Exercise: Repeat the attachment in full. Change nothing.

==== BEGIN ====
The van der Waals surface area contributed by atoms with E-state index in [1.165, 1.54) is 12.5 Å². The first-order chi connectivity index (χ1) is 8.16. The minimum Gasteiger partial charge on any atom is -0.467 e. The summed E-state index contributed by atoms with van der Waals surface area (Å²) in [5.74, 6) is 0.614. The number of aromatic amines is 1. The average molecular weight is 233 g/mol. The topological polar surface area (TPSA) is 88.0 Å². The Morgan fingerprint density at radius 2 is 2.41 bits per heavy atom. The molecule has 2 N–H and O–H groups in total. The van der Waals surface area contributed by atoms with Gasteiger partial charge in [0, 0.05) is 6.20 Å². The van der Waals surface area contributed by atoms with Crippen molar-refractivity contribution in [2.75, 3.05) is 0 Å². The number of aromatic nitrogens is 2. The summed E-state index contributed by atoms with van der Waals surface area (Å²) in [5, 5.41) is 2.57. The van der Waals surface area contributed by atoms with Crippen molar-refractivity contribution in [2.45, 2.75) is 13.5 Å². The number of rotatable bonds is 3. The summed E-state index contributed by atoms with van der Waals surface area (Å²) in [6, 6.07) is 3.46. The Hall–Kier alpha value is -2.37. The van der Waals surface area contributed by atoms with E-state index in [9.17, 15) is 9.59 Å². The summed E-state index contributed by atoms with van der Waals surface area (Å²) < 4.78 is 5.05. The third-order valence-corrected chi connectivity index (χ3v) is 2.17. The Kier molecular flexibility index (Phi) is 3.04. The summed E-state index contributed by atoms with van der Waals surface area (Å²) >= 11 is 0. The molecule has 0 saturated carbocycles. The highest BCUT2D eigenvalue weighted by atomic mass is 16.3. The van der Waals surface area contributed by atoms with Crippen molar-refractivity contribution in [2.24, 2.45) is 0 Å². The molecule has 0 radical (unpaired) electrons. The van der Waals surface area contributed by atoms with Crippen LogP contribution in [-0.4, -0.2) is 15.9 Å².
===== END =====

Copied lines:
The van der Waals surface area contributed by atoms with E-state index in [1.165, 1.54) is 12.5 Å². The first-order chi connectivity index (χ1) is 8.16. The minimum Gasteiger partial charge on any atom is -0.467 e. The summed E-state index contributed by atoms with van der Waals surface area (Å²) in [5.74, 6) is 0.614. The number of aromatic amines is 1. The average molecular weight is 233 g/mol. The topological polar surface area (TPSA) is 88.0 Å². The Morgan fingerprint density at radius 2 is 2.41 bits per heavy atom. The molecule has 2 N–H and O–H groups in total. The van der Waals surface area contributed by atoms with Gasteiger partial charge in [0, 0.05) is 6.20 Å². The van der Waals surface area contributed by atoms with Crippen molar-refractivity contribution in [2.75, 3.05) is 0 Å². The number of aromatic nitrogens is 2. The summed E-state index contributed by atoms with van der Waals surface area (Å²) in [5, 5.41) is 2.57. The van der Waals surface area contributed by atoms with Crippen molar-refractivity contribution in [2.45, 2.75) is 13.5 Å². The number of rotatable bonds is 3. The summed E-state index contributed by atoms with van der Waals surface area (Å²) in [6, 6.07) is 3.46. The Hall–Kier alpha value is -2.37. The van der Waals surface area contributed by atoms with E-state index in [9.17, 15) is 9.59 Å². The summed E-state index contributed by atoms with van der Waals surface area (Å²) < 4.78 is 5.05. The third-order valence-corrected chi connectivity index (χ3v) is 2.17. The Kier molecular flexibility index (Phi) is 3.04. The summed E-state index contributed by atoms with van der Waals surface area (Å²) >= 11 is 0. The molecule has 0 saturated carbocycles. The highest BCUT2D eigenvalue weighted by atomic mass is 16.3. The van der Waals surface area contributed by atoms with Crippen molar-refractivity contribution in [2.24, 2.45) is 0 Å². The molecule has 0 radical (unpaired) electrons. The van der Waals surface area contributed by atoms with Crippen LogP contribution in [-0.4, -0.2) is 15.9 Å².